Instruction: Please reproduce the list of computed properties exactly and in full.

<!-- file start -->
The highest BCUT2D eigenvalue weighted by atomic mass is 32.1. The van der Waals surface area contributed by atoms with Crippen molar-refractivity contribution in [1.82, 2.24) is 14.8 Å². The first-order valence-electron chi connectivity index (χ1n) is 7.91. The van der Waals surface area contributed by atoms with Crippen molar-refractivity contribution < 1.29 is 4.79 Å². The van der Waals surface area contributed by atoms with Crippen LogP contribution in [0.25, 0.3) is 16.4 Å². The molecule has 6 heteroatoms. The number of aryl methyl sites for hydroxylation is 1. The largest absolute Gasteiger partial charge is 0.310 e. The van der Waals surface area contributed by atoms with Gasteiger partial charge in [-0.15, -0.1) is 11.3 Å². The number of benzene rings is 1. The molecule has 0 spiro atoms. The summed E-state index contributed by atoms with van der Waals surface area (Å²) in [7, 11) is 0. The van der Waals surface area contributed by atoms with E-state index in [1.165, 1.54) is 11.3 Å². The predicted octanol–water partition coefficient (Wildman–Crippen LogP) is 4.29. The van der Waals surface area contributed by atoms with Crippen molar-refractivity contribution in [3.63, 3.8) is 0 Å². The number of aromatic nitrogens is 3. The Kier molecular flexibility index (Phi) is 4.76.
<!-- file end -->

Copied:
The highest BCUT2D eigenvalue weighted by atomic mass is 32.1. The van der Waals surface area contributed by atoms with Crippen molar-refractivity contribution in [1.82, 2.24) is 14.8 Å². The first-order valence-electron chi connectivity index (χ1n) is 7.91. The van der Waals surface area contributed by atoms with Crippen molar-refractivity contribution < 1.29 is 4.79 Å². The van der Waals surface area contributed by atoms with Crippen LogP contribution in [0.25, 0.3) is 16.4 Å². The molecule has 6 heteroatoms. The number of aryl methyl sites for hydroxylation is 1. The largest absolute Gasteiger partial charge is 0.310 e. The van der Waals surface area contributed by atoms with Gasteiger partial charge in [-0.15, -0.1) is 11.3 Å². The number of benzene rings is 1. The molecule has 0 spiro atoms. The summed E-state index contributed by atoms with van der Waals surface area (Å²) in [7, 11) is 0. The van der Waals surface area contributed by atoms with E-state index in [1.165, 1.54) is 11.3 Å². The predicted octanol–water partition coefficient (Wildman–Crippen LogP) is 4.29. The van der Waals surface area contributed by atoms with Crippen molar-refractivity contribution in [3.63, 3.8) is 0 Å². The number of aromatic nitrogens is 3. The Kier molecular flexibility index (Phi) is 4.76.